Like Netgear's other Draft-N products the DG834N is a white, book-sized box designed to sit upright. This makes it relatively desk-saving with a footprint of only 172mm by 39mm -- and it's also fairly lightweight at 560g.
The Netgear's lack of external antennas is striking, and this is because, unlike other competing routers, the Netgear uses internal antennas -- just like modern laptops. However, Netgear is still a MIMO design -- as per the draft-N specification. Netgear added the salient point on its Web site that internal antennas are also protected from damage and misalignment.
If you've ever seen a router you'll know that there's not much to see, but Netgear do make more of an effort than most -- and this has been the case ever since it released the first RangeMax router a few years ago.
The Netgear offers a desktop stand, and the accompanying materials suggest you don't lie this down -- it needs to be upright for maximum efficacy.
As it says on the box, the DG834N is an ADSL2+ router, with four Ethernet ports and supports ADSL speeds of up to 24Mb/s. It comes with one ADSL filter in the box, but if you have more than one outlet you'll need to purchase third-party filters as Netgear don't sell them separately.
For added peace of mind, the Netgear features a double firewall -- involving Network Address Translation (NAT) to hide PCs and files from outside users, and a Stateful Packet Inspection (SPI) firewall to deny outside requests for personal information -- plus all of the various wireless encryption options such as WPA2 - PSK.
Unlike the Apple Airport Extreme, the Netgear is unable to operate in both 5GHz and 2.4 GHz mode -- it's 2.4GHz only. This undoubtedly affects its maximum throughput -- especially in areas crowded with 2.4GHz devices like cordless phones and other routers.
Installation was relatively straightforward, as the supplied software led us quite successfully through the entire process. This was unlike its stablemate, the WNR854T, which simply quit two-thirds of the way through -- leaving us to fill out the security options via the Smart Wizard configurator.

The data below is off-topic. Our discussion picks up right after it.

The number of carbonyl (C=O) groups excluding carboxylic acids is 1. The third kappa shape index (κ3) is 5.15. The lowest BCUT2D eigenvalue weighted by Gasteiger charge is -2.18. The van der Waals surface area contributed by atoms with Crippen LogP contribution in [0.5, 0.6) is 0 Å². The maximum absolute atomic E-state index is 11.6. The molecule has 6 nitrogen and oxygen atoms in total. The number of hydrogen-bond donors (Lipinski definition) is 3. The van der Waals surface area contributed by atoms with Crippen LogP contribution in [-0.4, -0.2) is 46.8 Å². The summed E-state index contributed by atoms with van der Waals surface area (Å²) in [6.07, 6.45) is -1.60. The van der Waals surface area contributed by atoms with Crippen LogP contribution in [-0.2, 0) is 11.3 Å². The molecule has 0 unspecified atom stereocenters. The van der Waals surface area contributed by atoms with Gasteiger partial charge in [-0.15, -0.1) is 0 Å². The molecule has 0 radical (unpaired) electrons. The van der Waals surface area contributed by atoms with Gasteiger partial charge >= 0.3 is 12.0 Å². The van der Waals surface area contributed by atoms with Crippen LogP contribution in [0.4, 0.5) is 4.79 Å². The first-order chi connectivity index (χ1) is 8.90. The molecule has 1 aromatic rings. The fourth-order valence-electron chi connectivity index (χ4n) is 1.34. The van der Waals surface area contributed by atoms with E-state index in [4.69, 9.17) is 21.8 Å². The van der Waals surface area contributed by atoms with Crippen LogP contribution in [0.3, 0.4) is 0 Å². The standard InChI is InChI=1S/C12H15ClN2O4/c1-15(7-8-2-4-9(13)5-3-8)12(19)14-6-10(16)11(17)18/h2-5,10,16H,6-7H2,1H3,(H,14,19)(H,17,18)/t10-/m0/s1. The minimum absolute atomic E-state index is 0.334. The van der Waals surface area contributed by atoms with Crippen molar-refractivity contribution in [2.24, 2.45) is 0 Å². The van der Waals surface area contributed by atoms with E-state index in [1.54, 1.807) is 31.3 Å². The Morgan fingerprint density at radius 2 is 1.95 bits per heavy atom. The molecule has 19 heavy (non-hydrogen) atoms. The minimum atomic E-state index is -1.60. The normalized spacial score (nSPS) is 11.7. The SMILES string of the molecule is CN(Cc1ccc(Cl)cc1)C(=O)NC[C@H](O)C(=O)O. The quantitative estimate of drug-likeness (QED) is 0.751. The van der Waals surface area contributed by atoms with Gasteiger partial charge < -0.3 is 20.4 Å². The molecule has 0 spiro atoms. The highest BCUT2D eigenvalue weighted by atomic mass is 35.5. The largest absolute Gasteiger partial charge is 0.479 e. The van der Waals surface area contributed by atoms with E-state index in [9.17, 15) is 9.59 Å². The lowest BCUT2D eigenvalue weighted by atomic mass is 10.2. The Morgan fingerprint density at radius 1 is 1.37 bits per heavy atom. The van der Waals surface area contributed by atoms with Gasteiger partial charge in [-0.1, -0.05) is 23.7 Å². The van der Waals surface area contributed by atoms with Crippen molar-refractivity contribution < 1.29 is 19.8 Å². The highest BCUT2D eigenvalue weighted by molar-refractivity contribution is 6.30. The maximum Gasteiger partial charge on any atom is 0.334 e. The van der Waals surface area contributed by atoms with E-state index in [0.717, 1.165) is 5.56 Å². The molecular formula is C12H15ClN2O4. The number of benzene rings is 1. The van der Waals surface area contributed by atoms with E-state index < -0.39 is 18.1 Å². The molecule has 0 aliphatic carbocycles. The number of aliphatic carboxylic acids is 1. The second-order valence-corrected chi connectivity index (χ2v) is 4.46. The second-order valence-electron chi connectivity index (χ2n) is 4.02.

As it happens, Netgear's Web-based Smart Wizard is logically set out with a menu along the left hand side and it can get as complex or as detailed as you like. Thankfully for first-timers most of the options -- including security -- are covered during set-up, so most people won't need to use it unless they change ISPs or need to alter their security options. There is also a helpful info bar on the RHS which explains most of the terms used, though it's not context sensitive.
As an ADSL modem, the DG834N is quite good. We used the router over a period of several months on an Internode test account, and though the exchange we used was only rated at 1.5Mb/s we never had a problem with the connection. Throughputs from local sites were consistently at 155 to 160 kB/s -- which is about the maximum you can expect with this connection type. If you live close to an exchange rated at ADSL2+ speeds we'd expect you would achieve close to the maximum of 24 Mb/s with this equipment.
We set the modem up for WPA2 Personal security, and used the IXUS's Q Check application to test the wireless throughput of the router. The speeds were down on other routers we've tested recently, with scores topping out at around 21 Mb/s, but we found that even at a distance of 30 metres this number didn't change too much. We look forward to the draft 2.0 update of this device as we found that applying a version of it to its brother -- the WNR854T -- not only increased the throughput by 30 percent but increased the strength of the signal as well.
At AU$400, this is an expensive router -- especially when you consider that the street price on ADSL modems with 802.11g is around AU$120. If you already have an ADSL2+ router there is no need to upgrade to this model, but you could consider the faster WNR854T instead.